At Double-A Arkansas, there’s another surprising promotion: Colin Cowgill, who you might remember as a spring training signing last season, will make his coaching debut as the manager of the Travelers. That’s quite a significant role for a 34-year-old who has never coached before, although it fits with a pattern of a strong organizational preference for younger coaches and managers who are more versed in the newer technologies and only slightly removed from their own playing careers. Cowgill will be supported by pitching coach Alon Leichman, whom Becca interviewed here, and hitting coach Joe Thurston, 41, who was with Modesto previously and coached first base for the big-league club in 2020 when Perry Hill had to sit out the season as a COVID precaution.
Building Relationships with the Future. Giving them 20 years of Professional Baseball Experience. Growing with them. They understand that I don’t have all the Answers but we will find out together. Be the best version of YOU #throughmyfailuresiwassuccessful #thisgameshard pic.twitter.com/7tPPxV4sl7— Joe Thurston (@Joeyballgame) August 19, 2020
Ryan McLaughlin will also make his coaching debut at Arkansas. Another former Mariner technically if not actually (signed as a free agent SS for Modesto prior to 2020), McLaughlin is the youngest of the bunch at just 23 years old, so young his MiLB player page still lists him as “active” in a Google preview. McLaughlin, a New Jersey native and NYU grad (Go Violets!), lists his location in his Twitter bio as “1904 Surf Avenue,” aka MCU Park on Coney Island, where NYU played their home games.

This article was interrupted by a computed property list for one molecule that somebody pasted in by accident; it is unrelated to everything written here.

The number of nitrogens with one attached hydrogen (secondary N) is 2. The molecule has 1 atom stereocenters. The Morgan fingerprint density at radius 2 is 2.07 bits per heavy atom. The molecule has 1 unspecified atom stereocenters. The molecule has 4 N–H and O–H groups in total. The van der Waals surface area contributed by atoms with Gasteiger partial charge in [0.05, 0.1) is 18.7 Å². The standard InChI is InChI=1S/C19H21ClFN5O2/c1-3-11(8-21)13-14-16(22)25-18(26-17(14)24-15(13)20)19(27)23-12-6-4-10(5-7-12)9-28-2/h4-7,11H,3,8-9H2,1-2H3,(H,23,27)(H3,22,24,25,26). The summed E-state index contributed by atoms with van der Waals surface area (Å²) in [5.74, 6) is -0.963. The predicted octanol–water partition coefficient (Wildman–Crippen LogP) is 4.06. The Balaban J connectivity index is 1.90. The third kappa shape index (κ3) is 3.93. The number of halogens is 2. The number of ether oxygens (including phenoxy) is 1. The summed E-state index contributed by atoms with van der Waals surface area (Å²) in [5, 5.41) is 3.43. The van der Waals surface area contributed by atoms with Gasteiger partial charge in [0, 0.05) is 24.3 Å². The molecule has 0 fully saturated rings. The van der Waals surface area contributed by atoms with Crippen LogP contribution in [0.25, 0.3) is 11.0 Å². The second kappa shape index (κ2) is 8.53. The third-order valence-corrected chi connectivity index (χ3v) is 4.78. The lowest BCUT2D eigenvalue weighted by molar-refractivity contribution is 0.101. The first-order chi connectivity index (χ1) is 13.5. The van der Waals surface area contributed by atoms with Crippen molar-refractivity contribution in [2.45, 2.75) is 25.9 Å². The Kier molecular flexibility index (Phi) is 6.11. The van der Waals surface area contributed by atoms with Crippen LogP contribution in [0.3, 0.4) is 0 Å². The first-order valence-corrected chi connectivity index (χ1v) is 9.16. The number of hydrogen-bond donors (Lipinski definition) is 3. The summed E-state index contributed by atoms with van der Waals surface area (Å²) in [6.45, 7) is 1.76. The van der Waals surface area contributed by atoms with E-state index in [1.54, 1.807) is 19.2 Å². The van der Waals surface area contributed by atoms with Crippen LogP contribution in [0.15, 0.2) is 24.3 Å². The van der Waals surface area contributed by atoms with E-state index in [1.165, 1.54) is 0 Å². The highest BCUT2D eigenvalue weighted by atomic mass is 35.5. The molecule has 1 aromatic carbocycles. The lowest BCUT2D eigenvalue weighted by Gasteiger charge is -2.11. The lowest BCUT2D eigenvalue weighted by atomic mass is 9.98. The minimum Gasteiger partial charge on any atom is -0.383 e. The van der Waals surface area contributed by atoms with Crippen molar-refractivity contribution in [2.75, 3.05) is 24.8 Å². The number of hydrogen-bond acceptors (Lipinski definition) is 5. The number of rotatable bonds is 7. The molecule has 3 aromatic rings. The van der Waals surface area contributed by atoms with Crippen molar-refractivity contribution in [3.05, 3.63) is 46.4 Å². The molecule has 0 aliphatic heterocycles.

On to changes that aren’t really changes but also kind of changes: Louis Boyd, a Vancouver BC native and another young’un, returns to lead the Everett ballclub, but with a promotion, as Everett will be High-A now instead of short-season. The 26-year-old Boyd got in some coaching time at High-A in 2019, when he was just 24, before being promoted to lead Everett, but this will be his first full-season assignment as the manager at High-A. Joining Boyd is another Northwest native and former player in former Mariners utilityman Shawn O’Malley, who will serve as hitting coach; pitching coach duties will be handled by Sean McGrath, formerly of the Mariners’ favorite feeder school Elon University, who will enter his first full year of coaching for the Mariners after joining the organization prior to the 2020 season. Rounding out the staff is the universally beloved José Umbría, who at a mere 43 years old will be the senior member of this group.